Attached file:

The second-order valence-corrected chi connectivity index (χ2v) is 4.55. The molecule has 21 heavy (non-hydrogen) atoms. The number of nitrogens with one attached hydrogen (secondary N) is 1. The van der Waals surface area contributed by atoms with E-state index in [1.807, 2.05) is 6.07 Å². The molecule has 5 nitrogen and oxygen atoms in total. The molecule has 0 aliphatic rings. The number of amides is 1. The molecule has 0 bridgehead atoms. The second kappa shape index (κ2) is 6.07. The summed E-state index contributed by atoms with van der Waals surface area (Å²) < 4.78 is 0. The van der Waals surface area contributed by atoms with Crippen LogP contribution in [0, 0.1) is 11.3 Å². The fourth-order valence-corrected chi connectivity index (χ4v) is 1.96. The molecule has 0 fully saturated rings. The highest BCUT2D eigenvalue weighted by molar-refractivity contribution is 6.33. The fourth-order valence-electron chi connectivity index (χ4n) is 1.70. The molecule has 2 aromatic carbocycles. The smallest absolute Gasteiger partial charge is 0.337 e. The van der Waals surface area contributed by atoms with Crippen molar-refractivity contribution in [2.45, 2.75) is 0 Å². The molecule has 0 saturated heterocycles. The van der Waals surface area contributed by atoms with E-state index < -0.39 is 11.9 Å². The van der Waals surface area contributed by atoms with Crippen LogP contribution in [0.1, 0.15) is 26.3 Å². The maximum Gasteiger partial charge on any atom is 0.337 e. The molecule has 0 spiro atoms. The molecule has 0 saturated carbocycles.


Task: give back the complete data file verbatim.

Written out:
The second-order valence-corrected chi connectivity index (χ2v) is 4.55. The molecule has 21 heavy (non-hydrogen) atoms. The number of nitrogens with one attached hydrogen (secondary N) is 1. The van der Waals surface area contributed by atoms with E-state index in [1.807, 2.05) is 6.07 Å². The molecule has 5 nitrogen and oxygen atoms in total. The molecule has 0 aliphatic rings. The number of amides is 1. The molecule has 0 bridgehead atoms. The second kappa shape index (κ2) is 6.07. The summed E-state index contributed by atoms with van der Waals surface area (Å²) < 4.78 is 0. The van der Waals surface area contributed by atoms with Crippen LogP contribution in [0, 0.1) is 11.3 Å². The fourth-order valence-corrected chi connectivity index (χ4v) is 1.96. The molecule has 0 fully saturated rings. The highest BCUT2D eigenvalue weighted by molar-refractivity contribution is 6.33. The fourth-order valence-electron chi connectivity index (χ4n) is 1.70. The molecule has 2 aromatic carbocycles. The smallest absolute Gasteiger partial charge is 0.337 e. The van der Waals surface area contributed by atoms with Crippen molar-refractivity contribution in [2.45, 2.75) is 0 Å². The molecule has 0 saturated heterocycles. The van der Waals surface area contributed by atoms with E-state index < -0.39 is 11.9 Å². The van der Waals surface area contributed by atoms with Crippen LogP contribution in [0.1, 0.15) is 26.3 Å². The maximum Gasteiger partial charge on any atom is 0.337 e. The molecule has 0 spiro atoms. The molecule has 0 saturated carbocycles.